On October 4, the Kachin Independence Armay (KIA), in its troops recruitment drive that seems to be part of the scheme for territorial and population control, abducted about 60 villagers from Waingmaw Township in Myitkyina district.
According to the Myanmar Times, the hostages also included banana farmers and villagers from Sainglaw, Hongtaung and Kaungkha villages, located in Sadone Sub‐township of Waingmaw township.
The village heads contacted the Kachin State police forces and Peace Talks Creation Group
(PCG) is said to be mediating with KIA for the release of the other hostages.
Among the 60 hostages, eight villagers were released by KIA on October 7 and 52 are still being held.
At present, the eight released are being interrogated at the Tatmadaw base of Sadone, said Police Captain Myo Thura Naung of Kachin State Police Force. Regarding civilians and farmers still detained, it has been reported to the Ministry of Home Affairs as an extraordinary incident, he continued.
“We, the police force, could not negotiate with KIA for the release of the villagers. It should be done by the state government. But we have reported it to the authorities as an extraordinary incident,” he said.
For the remaining hostages, their whereabouts remain unknown as of October 8, Police Lieutenant Myo Si Thu from Sadone Police Station said, reported the Myanmar Times.
Of the eight released villagers on October 7, six are said to be Shan, also known as Red Shan, Shanni or Tai-Leng, and the other two are Chinese who are the owner of the banana plantation in the area.
The release of the six Shan was due to the intervention of a Buddhist monk with the help of the PCG’s U Lamaing Gun Ja. The six were helping the monk at the religious ceremony in the monastery and according to the monk, the KIA might also like to avoid religious and racial conflict.
The Kachin are mostly Christian, whereas the Shan are Buddhist.
After the release of the six Shan by the KIA, Sai San Wai, chairman of the Shan affairs group told the Radio Free Asia that even though his main task was to work for the release of the Shan, he was equally concerned of the remaining abductees.
He strongly stressed: “We Shan shouldn’t be bullied by the might of arms. As a Shan affairs group although we are concerned for the release of the Shan, we want all hostages to be released. If one is abducted the livelihood of the family become difficult. We don’t want these abductions and imposing protection money (taxation) on us. If we want to have co-habitation these kind of things shouldn’t be done.”
The Shan in Kachin State and the KIA have an uneasy relationship, as the Shan are reluctant and unwilling to serve in the KIA and want to be left alone. Other than that, the the “Red Shan” of northern Burma announced the formation of their armed group, the Shanni Nationalities Army (SNA), on social media in January 2016, amidst calls for their own state in parliament.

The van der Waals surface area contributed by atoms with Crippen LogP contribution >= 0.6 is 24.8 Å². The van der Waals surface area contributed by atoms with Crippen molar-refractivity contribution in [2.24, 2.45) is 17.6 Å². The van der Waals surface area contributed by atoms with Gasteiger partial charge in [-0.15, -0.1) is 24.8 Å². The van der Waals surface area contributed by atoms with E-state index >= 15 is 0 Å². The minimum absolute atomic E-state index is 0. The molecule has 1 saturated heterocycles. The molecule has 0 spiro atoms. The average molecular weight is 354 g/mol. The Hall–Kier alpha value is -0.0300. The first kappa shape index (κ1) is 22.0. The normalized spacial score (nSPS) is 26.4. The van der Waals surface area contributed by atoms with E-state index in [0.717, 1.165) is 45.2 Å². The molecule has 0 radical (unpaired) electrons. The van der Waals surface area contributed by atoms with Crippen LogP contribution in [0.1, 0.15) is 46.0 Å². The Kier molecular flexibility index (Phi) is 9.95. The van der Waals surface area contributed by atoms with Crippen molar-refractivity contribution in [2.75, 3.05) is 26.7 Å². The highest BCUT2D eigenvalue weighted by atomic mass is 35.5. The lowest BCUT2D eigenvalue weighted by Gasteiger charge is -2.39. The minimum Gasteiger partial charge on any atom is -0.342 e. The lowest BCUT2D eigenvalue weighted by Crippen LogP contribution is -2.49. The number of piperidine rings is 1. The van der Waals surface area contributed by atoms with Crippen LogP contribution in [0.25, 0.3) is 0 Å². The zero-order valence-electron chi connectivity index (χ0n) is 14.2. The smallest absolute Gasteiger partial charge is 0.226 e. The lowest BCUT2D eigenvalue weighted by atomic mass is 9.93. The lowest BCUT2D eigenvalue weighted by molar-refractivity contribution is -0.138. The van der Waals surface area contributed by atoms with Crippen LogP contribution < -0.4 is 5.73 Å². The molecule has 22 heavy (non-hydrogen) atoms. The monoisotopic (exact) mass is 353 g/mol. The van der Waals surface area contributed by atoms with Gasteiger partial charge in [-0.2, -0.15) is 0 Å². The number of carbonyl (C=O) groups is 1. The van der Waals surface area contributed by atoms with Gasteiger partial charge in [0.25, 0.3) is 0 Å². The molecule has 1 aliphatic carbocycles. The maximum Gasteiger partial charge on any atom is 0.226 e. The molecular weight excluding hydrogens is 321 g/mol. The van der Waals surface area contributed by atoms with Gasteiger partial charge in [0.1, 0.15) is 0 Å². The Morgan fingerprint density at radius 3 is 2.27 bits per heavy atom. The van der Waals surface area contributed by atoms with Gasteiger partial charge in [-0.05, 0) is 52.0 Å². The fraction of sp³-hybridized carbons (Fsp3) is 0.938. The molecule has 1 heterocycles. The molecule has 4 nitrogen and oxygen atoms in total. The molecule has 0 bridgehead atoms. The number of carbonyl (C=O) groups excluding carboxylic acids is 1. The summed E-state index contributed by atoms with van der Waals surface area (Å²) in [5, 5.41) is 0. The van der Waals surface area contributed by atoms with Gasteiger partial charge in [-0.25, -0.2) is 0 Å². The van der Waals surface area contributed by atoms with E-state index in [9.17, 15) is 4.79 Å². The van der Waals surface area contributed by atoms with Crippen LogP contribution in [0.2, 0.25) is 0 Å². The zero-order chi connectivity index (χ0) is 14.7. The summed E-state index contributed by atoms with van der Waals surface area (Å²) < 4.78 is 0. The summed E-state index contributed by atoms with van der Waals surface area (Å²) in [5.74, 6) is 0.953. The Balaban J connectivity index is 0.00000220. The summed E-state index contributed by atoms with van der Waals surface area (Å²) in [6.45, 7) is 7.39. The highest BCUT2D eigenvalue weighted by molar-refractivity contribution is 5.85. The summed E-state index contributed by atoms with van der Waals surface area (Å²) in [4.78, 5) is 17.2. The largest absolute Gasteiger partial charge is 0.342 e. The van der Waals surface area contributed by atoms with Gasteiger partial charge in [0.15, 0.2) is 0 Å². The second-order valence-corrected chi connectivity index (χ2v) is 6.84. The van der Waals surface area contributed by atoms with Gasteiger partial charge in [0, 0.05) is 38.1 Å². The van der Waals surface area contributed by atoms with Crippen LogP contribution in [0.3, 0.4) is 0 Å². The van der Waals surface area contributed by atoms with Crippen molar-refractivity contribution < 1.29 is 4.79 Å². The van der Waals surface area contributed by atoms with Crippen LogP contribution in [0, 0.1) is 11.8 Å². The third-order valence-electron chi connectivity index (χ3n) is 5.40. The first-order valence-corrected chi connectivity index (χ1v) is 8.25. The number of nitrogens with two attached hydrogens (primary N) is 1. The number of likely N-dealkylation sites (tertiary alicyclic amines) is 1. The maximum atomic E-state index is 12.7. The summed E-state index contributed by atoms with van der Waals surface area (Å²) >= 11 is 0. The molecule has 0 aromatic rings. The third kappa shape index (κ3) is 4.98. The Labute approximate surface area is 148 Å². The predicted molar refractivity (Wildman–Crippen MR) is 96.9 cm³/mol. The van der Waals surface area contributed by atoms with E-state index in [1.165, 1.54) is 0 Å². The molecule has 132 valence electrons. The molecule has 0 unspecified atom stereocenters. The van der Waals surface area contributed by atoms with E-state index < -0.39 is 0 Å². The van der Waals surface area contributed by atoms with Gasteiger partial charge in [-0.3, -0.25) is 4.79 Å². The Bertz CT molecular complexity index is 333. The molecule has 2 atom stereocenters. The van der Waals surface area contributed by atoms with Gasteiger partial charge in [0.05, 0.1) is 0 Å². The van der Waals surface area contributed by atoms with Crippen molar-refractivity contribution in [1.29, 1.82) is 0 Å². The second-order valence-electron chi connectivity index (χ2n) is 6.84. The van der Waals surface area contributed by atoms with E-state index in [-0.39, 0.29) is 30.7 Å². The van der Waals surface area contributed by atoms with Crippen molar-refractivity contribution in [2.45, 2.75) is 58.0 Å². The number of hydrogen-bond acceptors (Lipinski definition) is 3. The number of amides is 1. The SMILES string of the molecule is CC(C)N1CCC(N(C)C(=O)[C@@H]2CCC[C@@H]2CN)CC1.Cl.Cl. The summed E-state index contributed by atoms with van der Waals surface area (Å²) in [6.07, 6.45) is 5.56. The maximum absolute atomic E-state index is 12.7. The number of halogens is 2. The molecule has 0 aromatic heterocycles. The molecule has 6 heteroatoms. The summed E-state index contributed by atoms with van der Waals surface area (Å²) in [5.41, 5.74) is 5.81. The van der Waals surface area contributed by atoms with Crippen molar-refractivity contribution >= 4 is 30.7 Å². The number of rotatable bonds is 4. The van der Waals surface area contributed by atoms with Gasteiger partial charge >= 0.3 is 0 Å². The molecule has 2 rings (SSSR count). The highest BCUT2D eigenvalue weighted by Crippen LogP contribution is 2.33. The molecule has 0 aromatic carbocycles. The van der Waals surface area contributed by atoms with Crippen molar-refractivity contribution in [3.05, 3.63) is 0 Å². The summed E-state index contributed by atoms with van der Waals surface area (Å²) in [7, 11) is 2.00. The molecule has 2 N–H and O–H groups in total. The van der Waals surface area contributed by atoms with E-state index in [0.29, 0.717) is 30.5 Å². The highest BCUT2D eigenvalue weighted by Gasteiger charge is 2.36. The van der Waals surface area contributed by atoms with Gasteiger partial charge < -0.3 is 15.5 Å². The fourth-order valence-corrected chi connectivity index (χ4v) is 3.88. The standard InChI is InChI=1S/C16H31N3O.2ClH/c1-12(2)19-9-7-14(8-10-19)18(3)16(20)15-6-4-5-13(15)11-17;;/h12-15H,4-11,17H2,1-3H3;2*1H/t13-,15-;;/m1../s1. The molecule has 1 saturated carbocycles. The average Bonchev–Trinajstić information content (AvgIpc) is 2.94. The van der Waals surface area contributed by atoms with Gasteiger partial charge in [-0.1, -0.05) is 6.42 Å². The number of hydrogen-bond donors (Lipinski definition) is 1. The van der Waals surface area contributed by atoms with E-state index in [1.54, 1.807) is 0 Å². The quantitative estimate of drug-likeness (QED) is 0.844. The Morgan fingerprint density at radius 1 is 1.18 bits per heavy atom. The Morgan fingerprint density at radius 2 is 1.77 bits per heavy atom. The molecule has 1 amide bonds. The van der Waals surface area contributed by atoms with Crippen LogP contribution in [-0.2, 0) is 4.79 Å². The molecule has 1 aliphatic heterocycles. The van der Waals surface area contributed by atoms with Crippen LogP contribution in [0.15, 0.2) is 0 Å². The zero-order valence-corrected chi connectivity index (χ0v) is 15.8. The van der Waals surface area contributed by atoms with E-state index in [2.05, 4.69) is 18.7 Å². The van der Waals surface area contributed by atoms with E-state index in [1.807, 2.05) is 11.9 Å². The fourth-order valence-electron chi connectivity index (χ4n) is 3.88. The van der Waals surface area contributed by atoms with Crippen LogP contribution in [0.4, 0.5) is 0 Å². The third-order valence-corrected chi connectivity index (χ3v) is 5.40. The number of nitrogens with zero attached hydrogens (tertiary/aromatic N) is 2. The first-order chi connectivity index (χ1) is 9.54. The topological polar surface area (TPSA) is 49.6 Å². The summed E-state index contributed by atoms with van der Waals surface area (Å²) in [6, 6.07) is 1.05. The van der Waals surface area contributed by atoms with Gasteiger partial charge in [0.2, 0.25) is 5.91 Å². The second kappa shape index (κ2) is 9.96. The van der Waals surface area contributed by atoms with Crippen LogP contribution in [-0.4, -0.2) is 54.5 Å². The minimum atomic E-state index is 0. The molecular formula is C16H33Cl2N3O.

Described as an independent organization “not under any other group,” the SNA claims to represent the Shan peoples of northern Burma. With a population estimated at 300,000 the Red Shan—translated to Shan-ni in Burmese and Tai-leng in Shan—largely live in southern Kachin State, particularly near Mohnyin and Bhamo, and in Sagaing Division.
Even then, the Shan sources in Kachin State said that hundreds of their people are still be recruited into the KIA ranks.
Likewise, on May 22 of this year, about 2,000 ethnic Lisu protested against KIA for forcibly recruiting other Lisu and trying to extort money from the minority group.
Regarding the fate of the remaining abductees, which are said to include Bamar, Arakan and Kachin among others, the opportunity to be released might be quite unlikely, if what U Lamaing Gun Ja said is to be taken into account.
He told the media: “When the KIA makes recruitment it is not like just taking the abductees in without questions. Physical and health checks, including whether the recruits are adult and not under age are investigated. If they are not according to the norms they are released and even if one is fit to serve, he will be released if he is the only son and would cause the family a big hardship in striving for a livelihood.”
It is clear that the government is powerless to stop such recruitment drive, particularly as the KIA is not a signatory of any ceasefire agreement, including the Nationwide Ceasefire Agreement (NCA).
This recruitment and taxation levied on the population, which the people that have to comply with is heartbreaking, but no one is in the position to stop it.
Perhaps it is time for all stakeholders to invest more political will and energy to reach political settlement, so that the people’s heavy responsibility of having to foot the bill of this decades-long armed conflict could be lighten up and unburdened. Otherwise, we won’t be able to come out of this pit-hole and vicious circle of violence and hatred.
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